Since day one, Whistler's bike scene has been weaving its way into the tapestry of local mainstream culture. In effect, it's turning Whistler into a global destination for mountain biking, credited with pushing the boundaries of the sport and shaping its future direction, while firmly anchoring Whistler's place as a world class, all season resort destination.
Credited more than anything, the decision and investment by Whistler Blackcomb to open the Whistler Bike Park in 1999 has made Whistler a household name in the mountain bike world. Featuring over 200 linear-kilometres of lift-serviced trails descending 4,800 vertical feet of berms, roots, drops, tables, hips, bridges, skinnies, gaps, wall rides and anything else riders can imagine, from the top of the Garbanzo zone. To this day the Whistler Bike Park continues to be the global benchmark with which all other lift-accessed bike parks measure themselves.
According to municipal statistics on visitation numbers, visitations rose exponentially from 18,583 in its opening season to 94,871 in 2006 with a slightly slower but continued growth each season thereafter. Biking in turn now pours millions of dollars into the local economy, creating a viable and vital source of income in what was once considered to be the off-season years ago.
Constantly evolving under the skilled and creative hands of the famed trail crew, the bike park continually pushes the envelope, setting new trends and proving that mountain biking's time in the limelight is here to stay. Over the years an increasing number of locals and visitors alike are just as excited, if not more stoked, for the opening of the Whistler Bike Park than they are for the first snowfall of the winter.
With part of the hand crew starting May 9 to get the mountain ready for its 13 th bike park season, I headed up to check out the progress that had been made so far with Bike Park Manager Brian Finestone. Sporting a freshly-minted goggle tan straight off of an amazing season of endless snow at his winter job as the Terrain Park manager, Finestone is tasked with opening the park by May 20 despite record valley snowfall. Juggling time and resources this year, Finestone has expanded his skill set by necessity giving himself a crash course in snowcat driving and excavator operation ensuring that machinery is being utilized seven days a week when operators aren't always available.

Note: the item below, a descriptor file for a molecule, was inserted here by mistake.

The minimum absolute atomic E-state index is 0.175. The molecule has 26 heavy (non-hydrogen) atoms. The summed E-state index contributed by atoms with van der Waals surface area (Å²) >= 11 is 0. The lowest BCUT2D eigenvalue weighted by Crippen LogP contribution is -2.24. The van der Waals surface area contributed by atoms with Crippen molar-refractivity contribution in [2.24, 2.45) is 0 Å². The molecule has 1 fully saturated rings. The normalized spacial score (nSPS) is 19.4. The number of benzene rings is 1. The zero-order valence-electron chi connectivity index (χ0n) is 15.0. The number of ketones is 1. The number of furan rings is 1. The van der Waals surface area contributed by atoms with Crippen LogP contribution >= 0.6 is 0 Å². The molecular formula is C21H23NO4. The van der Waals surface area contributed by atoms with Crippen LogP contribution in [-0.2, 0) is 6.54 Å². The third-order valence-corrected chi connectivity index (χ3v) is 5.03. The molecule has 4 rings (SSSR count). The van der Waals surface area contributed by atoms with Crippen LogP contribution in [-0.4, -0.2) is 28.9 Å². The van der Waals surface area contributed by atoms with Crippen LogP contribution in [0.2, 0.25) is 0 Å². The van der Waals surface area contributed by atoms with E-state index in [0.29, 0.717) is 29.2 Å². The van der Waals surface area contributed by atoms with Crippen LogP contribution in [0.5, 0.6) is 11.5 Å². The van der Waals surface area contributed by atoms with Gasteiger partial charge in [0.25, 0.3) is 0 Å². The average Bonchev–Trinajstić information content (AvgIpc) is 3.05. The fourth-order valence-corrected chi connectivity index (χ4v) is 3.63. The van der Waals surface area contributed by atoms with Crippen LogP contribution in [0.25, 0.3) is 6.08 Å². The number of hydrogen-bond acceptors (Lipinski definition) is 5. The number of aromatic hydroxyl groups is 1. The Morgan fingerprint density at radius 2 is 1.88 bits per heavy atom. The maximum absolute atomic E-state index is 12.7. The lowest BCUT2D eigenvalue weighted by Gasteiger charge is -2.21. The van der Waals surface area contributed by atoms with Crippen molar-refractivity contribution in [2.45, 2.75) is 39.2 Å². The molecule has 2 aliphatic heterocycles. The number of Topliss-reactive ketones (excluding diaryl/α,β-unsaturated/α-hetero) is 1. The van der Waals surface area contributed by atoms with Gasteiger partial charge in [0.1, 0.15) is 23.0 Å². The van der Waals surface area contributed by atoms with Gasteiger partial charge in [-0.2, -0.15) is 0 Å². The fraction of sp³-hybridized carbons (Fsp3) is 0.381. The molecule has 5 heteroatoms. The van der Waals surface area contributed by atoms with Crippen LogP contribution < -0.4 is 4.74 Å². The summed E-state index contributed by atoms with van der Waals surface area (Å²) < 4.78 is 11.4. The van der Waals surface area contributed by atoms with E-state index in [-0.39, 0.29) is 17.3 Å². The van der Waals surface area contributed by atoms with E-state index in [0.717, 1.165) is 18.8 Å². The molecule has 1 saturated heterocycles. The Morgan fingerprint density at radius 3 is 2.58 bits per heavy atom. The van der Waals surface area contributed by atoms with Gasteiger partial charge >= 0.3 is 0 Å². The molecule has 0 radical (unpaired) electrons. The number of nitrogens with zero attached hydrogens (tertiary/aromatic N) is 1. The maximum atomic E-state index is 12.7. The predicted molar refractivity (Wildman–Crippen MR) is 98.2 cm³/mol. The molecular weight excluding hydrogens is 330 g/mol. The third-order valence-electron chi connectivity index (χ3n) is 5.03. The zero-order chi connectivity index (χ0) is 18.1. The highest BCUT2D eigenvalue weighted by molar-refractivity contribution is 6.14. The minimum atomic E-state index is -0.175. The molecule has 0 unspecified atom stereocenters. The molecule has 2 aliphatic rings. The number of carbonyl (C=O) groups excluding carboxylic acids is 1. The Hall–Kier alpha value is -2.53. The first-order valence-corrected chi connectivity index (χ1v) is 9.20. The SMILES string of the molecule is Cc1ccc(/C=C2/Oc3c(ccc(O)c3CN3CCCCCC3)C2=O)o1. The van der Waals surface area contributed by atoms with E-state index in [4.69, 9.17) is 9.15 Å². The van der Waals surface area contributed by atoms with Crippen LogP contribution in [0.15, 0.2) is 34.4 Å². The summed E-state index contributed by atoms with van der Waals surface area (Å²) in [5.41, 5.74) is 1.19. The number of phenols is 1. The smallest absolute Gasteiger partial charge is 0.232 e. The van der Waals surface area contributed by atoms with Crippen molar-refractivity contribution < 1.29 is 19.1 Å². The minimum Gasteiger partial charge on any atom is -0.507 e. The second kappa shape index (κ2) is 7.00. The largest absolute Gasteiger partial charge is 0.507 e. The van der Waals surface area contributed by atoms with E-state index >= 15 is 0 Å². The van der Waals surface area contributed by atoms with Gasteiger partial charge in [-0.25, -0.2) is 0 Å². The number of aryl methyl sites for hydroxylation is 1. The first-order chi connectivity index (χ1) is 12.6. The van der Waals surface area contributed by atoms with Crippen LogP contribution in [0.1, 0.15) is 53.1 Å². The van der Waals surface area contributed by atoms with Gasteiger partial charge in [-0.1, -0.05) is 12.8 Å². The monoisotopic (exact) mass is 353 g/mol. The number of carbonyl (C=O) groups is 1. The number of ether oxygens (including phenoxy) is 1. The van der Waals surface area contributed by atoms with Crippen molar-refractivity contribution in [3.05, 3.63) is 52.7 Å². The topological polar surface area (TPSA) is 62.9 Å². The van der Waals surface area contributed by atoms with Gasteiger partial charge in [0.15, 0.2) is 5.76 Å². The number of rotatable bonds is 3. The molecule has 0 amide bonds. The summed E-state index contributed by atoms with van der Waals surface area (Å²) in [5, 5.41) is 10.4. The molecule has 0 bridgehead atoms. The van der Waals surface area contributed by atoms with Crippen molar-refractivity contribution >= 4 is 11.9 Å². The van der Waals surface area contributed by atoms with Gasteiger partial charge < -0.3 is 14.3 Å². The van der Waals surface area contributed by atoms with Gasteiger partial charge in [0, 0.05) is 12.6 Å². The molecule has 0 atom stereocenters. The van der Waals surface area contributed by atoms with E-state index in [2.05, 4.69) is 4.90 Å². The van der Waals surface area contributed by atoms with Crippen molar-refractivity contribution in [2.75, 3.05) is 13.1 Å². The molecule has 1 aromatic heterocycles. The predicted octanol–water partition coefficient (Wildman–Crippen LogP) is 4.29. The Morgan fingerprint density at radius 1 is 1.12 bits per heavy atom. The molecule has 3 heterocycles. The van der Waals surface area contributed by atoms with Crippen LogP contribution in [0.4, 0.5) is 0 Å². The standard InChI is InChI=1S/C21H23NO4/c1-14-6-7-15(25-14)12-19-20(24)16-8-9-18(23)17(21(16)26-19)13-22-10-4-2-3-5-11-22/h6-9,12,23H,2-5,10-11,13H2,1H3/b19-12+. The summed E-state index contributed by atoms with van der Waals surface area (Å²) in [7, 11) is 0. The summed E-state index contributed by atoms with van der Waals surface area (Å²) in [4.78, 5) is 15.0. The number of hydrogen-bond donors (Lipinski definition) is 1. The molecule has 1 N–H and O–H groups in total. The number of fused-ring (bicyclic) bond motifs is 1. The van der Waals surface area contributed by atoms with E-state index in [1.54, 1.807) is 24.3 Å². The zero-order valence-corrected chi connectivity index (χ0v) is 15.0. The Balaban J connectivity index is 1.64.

As we headed out from the maintenance hut and began walking around the bike park it quickly became clear that skis or a snowboard would have been a much better option for getting around than boots. The trail crew was still using a snowmobile to shuttle fuel down to one of their excavators deep in snow somewhere along Crank it Up. The light machine operators, however, had been making tremendous progress in putting a dent in the metre-plus snowpack that was still lining A-line and Crank It Up. The hand crew of five was also eagerly digging away at the areas machinery can't access.
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